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This is to remind you the basic rules of fluorescence lamps and gas lasers:

  • Never turn OFF the fluorescent lamp if it's been on for less than 30 min.
  • Never turn OFF the lasers if they've been on for less than 1 hour.
  • Never turn on the lamp if it's been off for less than 30 min (check to see if it's still warm).
  • Never turn on the lasers if they've been off for less than 1 hour.
  • Never turn off the lamp or lasers if someone else is using the microscope within the next 4 hours.
  • The Mercury lamp should always be first-on and last-off.
  • Not respecting these instructions may lead to instrument malfunction and complete loss of function! Both lasers and lamps are very expensive.

Multi-photon Microscope | Reservations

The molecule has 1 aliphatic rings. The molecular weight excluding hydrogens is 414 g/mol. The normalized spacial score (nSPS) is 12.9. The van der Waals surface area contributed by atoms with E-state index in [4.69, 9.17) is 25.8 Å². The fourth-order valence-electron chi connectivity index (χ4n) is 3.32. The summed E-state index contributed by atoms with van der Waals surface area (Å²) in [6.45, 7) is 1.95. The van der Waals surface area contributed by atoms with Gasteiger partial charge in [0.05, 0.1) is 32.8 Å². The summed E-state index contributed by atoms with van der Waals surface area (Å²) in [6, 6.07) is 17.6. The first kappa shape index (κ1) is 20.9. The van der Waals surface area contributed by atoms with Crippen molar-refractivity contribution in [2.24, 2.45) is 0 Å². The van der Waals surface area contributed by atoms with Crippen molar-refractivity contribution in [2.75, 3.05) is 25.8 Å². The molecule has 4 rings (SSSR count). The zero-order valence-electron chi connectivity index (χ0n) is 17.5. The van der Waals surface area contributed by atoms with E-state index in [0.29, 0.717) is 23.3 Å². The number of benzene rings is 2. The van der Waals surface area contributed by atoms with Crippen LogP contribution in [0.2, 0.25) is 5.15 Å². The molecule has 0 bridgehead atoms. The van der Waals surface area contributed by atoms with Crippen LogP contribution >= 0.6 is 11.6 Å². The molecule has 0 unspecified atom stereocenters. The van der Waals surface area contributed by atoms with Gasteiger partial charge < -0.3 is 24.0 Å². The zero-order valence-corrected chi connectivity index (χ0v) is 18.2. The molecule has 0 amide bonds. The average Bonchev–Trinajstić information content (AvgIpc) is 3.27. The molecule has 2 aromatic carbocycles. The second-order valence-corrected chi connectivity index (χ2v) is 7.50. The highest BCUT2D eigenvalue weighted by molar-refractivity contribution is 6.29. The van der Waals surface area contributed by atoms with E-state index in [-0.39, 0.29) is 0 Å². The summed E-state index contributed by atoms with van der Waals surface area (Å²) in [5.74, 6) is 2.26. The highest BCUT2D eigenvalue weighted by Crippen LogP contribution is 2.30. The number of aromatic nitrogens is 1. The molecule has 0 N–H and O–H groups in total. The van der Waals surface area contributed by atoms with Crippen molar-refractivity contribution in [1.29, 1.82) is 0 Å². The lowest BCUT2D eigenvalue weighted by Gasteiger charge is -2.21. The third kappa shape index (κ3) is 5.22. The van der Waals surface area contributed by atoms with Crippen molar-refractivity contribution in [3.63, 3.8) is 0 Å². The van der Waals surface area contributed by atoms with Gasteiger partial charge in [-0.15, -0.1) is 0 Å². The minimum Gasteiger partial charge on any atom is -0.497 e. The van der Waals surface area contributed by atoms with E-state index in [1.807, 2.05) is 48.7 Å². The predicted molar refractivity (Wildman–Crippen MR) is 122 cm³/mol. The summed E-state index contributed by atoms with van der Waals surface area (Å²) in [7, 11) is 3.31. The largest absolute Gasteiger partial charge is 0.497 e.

• Multi-photon Microscope
  • A multi-photon, or two-photon, microscope uses instrumentation similar to that of a laser scanning confocal microscope: A laser source for sample excitation, a scanhead with galvanometer controlled mirrors (or acousto-optic deflectors) to scan the excitation beam, and photomultiplier tubes to detect fluorescent signals. However, the confocal image differs in that optical sectioning is obtained using excitation in multi-photon microscopy whereas in confocal microscopy it is achieved using the emission pinhole.

    The Prairie Ultima was the first commercial system designed to include two sets of conventional galvanometer based scanners, the standard imaging set and the optional uncaging set, for simultaneous imaging and uncaging using two lasers.

    Integrated with a custom modified fixed stage microscope, the Ultima is ideal for studies involving the use of tissue slices or in-vivo work on small organisms such as mice.